“No, they didn’t,” declared Judy. “You just ask your grandmother. She says nobody has to go where they don’t want to go, and I think she is right, and if those sailors had sailed away the minute they heard the Lorelei begin to sing they would have been safe.”
“Well, maybe they would,” agreed Anne, hastily, for Judy had stopped work to talk. “Judy, I shall fall off this rock if you don’t finish pretty soon.”
“All right, Annekins, just one minute,” and Judy dashed in a drowning sailor or two, fluffed the heroine’s hair into entrancing curliness, added a few extra rays to the sparkling comb, and held up the sketch.
“There,” she said, triumphantly.
Anne slid from the rock, and waded in to look.
“It isn’t a bit like me,” she criticized, holding up her wet and flowing draperies.
“Well, you see I couldn’t put in your dimples and your chubbiness, for although they are dear in you, Anne, they are not suitable for the purposes of art,” and Judy stood back with a grown-up air and gazed upon her masterpiece. Then she caught Anne around the waist and danced with her on the beach.
“Ich glaube, die Wellen verschlingen
Am Ende Schiffer und Kahn;
Und das hat mit ihrem Singen
Die Lorelei gethan.”
“You wicked little Lorelei,” she panted, as they sat down on the sand.
“I’m not wicked,” said Anne, composedly, “and the next time you use me for a model, Judy, I wish you would get an easier place than on that old rock.”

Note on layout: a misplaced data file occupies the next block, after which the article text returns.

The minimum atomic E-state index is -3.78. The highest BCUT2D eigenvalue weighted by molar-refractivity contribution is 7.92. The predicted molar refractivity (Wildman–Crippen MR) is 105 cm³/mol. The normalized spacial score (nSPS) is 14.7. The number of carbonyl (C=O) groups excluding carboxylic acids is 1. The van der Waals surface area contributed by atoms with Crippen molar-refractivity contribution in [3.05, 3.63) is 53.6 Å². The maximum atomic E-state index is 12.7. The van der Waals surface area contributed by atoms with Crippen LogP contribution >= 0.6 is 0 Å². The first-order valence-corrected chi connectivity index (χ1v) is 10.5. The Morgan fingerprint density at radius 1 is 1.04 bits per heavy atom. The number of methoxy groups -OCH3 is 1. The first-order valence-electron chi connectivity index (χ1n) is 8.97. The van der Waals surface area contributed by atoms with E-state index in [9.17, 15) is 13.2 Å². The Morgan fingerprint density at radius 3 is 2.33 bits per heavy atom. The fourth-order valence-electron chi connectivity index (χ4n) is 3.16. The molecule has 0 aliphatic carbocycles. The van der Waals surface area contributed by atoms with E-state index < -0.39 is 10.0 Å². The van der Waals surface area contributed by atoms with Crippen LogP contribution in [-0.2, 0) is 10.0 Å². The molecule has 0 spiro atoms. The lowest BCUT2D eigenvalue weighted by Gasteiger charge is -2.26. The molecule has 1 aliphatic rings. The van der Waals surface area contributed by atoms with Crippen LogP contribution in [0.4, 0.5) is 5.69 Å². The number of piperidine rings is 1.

“You shall be Juliet in the tomb,” promised Judy, “and you can go to sleep if you want to.”
But she let Anne rest for awhile, and used Perkins as a model.
Her first sketch of him was very clever—a sketch in which the stately butler posed as “The Neptune of the Kitchen.” He sat on a great turtle, with a toasting-fork instead of a trident, with a necklace of oyster crackers, a crown of pickles, and a smile that was truly Perkins’s own.
That sketch taught Judy her niche in the temple of art. She was not destined to be a great artist, but she had a keen wit, and a knack of discovering fun in everything, and in later years it was in caricature, not unkind, but truly humorous, that Judy made her greatest successes, and achieved some little fame.
JUDY KEEPS A PROMISE
“What’s your talent, Anne?” asked Judy, one evening, as she lay on the couch reading “Sesame and Lilies.” It was raining again outside, but in the fireplace a great fire was blazing, and rosy little Anne was in front of it, popping corn.
“Haven’t any,” said Anne, watching the white kernels bob up and down. “I can’t draw and I can’t play, and I can’t sing or converse—or anything.”
Judy looked at her thoughtfully. “Well, we will have to find something that you can do,” she said, for Judy liked to lead and have others follow, and having decided upon art as her life-work, she wanted Anne to choose a similar path. “I wish I could take up bookbinding or wood-carving, or—or dentistry—”